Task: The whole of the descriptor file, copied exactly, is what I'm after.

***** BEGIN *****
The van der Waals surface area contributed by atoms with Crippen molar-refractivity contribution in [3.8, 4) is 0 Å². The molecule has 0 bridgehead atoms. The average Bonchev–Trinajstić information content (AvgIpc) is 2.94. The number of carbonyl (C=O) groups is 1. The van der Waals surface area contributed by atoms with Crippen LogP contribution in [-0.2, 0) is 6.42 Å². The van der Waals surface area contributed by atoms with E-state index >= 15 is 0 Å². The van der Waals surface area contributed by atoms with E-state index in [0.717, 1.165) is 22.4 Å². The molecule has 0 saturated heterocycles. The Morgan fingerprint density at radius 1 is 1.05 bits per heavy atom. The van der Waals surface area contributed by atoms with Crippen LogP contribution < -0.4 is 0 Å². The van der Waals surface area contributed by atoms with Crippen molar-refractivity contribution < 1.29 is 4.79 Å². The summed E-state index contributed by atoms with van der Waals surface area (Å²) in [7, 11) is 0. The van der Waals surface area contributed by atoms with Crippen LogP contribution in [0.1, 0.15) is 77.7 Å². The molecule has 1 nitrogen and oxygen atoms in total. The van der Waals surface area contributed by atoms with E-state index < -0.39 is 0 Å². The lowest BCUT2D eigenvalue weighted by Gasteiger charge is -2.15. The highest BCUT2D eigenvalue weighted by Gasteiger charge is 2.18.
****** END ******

The van der Waals surface area contributed by atoms with Crippen molar-refractivity contribution in [3.8, 4) is 0 Å². The molecule has 0 bridgehead atoms. The average Bonchev–Trinajstić information content (AvgIpc) is 2.94. The number of carbonyl (C=O) groups is 1. The van der Waals surface area contributed by atoms with Crippen LogP contribution in [-0.2, 0) is 6.42 Å². The van der Waals surface area contributed by atoms with E-state index >= 15 is 0 Å². The van der Waals surface area contributed by atoms with E-state index in [0.717, 1.165) is 22.4 Å². The molecule has 0 saturated heterocycles. The Morgan fingerprint density at radius 1 is 1.05 bits per heavy atom. The van der Waals surface area contributed by atoms with Crippen LogP contribution < -0.4 is 0 Å². The van der Waals surface area contributed by atoms with Crippen molar-refractivity contribution < 1.29 is 4.79 Å². The summed E-state index contributed by atoms with van der Waals surface area (Å²) in [7, 11) is 0. The van der Waals surface area contributed by atoms with Crippen LogP contribution in [0.1, 0.15) is 77.7 Å². The molecule has 1 nitrogen and oxygen atoms in total. The van der Waals surface area contributed by atoms with E-state index < -0.39 is 0 Å². The lowest BCUT2D eigenvalue weighted by Gasteiger charge is -2.15. The highest BCUT2D eigenvalue weighted by Gasteiger charge is 2.18.